Researchers from the nanoscience research center NanoGUNE (San Sebastian, Spain), the University of Munich (LMU, Germany) and Neaspec GmbH (Martinsried, Germany) have developed a new method for fast and reliable chemical identification of virtually any infrared-active material on the nanometer scale.
An ultimate goal in modern chemistry and materials science is the non-invasive chemical mapping of materials with nanometer scale resolution. Although a variety of high-resolution imaging techniques currently exist, such as electron microscopy or scanning probe microscopy, their chemical sensitivity cannot meet the demands of modern chemical nano-analytics. And despite the high chemical sensitivity offered by optical spectroscopy, its resolution is limited by diffraction to about half the wavelength, preventing nano-scale-resolved chemical mapping.
The team developed an optical technique termed nano-FTIR, that combines scattering-type scanning near-field optical microscopy (s-SNOM) and Fourier transform infrared (FTIR) spectroscopy. By illuminating the metalized tip of an atomic force microscope (AFM) with a broadband infrared laser, and analyzing the backscattered light with a specially designed Fourier Transform spectrometer, the researchers could demonstrate local infrared spectroscopy with a spatial resolution of less than 20 nm.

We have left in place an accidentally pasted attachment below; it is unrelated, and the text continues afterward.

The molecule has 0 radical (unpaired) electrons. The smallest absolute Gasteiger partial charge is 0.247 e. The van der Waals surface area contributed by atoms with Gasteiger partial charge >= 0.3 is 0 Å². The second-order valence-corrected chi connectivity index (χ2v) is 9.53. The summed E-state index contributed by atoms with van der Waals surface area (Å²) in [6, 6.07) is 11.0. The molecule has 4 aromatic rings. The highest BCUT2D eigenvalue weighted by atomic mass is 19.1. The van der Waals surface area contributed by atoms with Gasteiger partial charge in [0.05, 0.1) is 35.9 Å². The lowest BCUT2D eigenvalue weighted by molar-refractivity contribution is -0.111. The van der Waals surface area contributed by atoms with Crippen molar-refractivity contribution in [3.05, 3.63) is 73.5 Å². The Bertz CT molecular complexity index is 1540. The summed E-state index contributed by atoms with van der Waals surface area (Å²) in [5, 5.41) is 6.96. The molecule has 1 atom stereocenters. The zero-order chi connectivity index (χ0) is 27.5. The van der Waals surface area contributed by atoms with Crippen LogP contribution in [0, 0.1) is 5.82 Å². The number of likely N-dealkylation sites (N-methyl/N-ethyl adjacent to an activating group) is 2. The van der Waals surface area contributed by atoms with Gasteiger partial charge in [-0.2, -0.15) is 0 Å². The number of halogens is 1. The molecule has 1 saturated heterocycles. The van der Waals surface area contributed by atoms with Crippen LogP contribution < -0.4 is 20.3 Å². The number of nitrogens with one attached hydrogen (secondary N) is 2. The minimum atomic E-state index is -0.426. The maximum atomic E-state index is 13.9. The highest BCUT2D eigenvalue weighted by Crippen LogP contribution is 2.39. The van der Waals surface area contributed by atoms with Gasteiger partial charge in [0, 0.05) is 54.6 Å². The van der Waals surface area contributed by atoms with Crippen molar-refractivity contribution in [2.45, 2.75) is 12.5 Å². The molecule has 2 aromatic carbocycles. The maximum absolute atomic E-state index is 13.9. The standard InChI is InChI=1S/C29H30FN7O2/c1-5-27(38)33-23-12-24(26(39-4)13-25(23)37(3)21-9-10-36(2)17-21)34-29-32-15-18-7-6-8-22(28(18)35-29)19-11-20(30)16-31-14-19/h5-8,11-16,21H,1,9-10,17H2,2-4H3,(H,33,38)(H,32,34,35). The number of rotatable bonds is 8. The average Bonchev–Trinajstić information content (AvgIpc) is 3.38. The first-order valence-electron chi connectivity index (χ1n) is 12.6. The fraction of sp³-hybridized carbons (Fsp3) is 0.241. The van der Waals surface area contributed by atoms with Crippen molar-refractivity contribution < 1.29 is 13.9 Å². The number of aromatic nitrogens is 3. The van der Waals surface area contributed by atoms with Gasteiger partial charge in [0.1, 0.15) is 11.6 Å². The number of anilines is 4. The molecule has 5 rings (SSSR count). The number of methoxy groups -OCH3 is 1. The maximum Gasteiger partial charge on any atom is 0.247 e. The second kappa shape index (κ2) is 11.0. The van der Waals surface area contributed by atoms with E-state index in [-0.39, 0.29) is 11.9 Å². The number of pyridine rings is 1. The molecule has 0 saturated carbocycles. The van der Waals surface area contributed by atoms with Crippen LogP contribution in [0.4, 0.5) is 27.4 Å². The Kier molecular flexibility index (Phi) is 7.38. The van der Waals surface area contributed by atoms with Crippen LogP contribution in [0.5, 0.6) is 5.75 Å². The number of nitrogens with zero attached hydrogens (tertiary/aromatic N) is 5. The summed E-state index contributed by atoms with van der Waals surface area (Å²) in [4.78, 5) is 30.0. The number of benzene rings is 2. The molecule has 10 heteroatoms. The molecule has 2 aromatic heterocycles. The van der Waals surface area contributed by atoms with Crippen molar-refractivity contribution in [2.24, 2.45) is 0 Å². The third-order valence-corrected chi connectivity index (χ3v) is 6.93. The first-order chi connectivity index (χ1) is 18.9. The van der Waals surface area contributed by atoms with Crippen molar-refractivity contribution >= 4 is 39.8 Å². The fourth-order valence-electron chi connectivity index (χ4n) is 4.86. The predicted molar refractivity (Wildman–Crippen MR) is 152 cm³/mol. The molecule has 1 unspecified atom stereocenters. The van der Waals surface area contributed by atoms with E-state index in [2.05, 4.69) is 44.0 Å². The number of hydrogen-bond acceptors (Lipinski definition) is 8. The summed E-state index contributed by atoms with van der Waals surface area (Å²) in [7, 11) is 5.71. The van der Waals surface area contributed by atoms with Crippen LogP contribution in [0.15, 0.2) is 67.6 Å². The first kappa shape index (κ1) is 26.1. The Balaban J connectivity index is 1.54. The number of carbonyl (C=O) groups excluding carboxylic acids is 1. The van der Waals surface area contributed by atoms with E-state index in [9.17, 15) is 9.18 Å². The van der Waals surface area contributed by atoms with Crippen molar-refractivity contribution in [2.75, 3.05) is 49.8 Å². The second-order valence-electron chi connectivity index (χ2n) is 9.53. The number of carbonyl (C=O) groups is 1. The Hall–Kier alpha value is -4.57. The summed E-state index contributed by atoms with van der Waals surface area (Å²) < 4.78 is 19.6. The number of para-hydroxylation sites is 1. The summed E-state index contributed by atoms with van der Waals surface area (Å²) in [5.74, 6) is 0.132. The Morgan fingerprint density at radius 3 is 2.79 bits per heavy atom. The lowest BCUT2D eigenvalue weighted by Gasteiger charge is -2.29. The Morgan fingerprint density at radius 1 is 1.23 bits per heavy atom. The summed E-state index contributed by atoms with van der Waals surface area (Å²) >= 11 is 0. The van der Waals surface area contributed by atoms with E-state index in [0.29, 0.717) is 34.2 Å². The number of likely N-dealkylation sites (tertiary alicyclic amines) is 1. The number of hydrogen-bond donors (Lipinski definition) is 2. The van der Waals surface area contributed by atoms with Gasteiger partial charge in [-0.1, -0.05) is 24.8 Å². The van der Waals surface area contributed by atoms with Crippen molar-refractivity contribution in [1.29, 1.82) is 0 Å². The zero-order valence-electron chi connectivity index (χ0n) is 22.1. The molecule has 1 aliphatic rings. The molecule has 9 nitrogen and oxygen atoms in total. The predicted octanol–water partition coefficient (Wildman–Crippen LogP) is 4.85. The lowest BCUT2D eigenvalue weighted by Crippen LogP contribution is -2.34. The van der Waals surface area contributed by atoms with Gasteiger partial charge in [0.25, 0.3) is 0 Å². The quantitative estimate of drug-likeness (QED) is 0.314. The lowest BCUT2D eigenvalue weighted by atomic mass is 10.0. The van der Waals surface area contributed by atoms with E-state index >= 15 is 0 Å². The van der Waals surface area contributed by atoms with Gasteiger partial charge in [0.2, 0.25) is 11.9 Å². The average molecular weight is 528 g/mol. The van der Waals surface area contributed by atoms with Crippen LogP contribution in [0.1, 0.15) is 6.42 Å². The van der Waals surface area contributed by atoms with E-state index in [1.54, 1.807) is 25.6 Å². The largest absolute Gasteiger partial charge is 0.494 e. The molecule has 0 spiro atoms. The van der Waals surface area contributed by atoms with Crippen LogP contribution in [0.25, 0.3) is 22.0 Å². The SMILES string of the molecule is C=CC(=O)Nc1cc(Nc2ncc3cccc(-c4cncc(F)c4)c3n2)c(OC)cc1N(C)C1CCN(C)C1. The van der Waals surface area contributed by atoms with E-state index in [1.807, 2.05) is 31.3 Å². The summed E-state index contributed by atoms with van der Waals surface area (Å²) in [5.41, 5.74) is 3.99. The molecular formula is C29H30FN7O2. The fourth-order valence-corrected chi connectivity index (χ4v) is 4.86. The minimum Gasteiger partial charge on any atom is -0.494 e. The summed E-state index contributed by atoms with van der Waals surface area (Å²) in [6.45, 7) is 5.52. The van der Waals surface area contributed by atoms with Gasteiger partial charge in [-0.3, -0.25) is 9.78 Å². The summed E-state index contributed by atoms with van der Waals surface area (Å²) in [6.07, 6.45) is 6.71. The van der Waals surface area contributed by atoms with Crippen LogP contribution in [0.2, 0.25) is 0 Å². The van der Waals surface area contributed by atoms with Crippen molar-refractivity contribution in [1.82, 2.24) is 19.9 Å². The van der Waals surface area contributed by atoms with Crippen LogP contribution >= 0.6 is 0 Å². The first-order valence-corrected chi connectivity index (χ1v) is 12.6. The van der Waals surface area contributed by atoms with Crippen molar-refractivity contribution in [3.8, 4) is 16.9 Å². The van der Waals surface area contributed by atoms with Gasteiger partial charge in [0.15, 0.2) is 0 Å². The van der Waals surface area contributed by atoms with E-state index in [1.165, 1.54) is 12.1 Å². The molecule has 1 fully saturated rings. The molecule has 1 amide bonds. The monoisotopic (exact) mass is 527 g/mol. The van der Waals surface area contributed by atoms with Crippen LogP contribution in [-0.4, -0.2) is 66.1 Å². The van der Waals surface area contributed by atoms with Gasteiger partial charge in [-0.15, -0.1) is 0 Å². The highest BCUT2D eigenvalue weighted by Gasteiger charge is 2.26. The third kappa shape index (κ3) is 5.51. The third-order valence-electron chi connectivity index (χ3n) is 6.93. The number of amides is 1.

Notably, the nano-FTIR spectra match extremely well with conventional FTIR spectra. The spatial resolution is increased by more than a factor of 300 compared to conventional infrared spectroscopy.
Rainer Hillenbrand, group leader from nanoGUNE, concludes: “The high sensitivity to chemical composition combined with ultra-high resolution makes nano-FTIR a unique tool for research, development and quality control in polymer chemistry, biomedicine and pharmaceutical industry.”
The biodefense and diagnostics world increasingly look to microelectromechanical system (MEMS) and nanotechnology for development of biodetection systems and advanced optical biosensing technology. The nano-scale chemical mapping capabilities demonstrated with Nano-FTIR may help create new materials and devices that can be applied to the fields of medicine, electronics and biomaterials.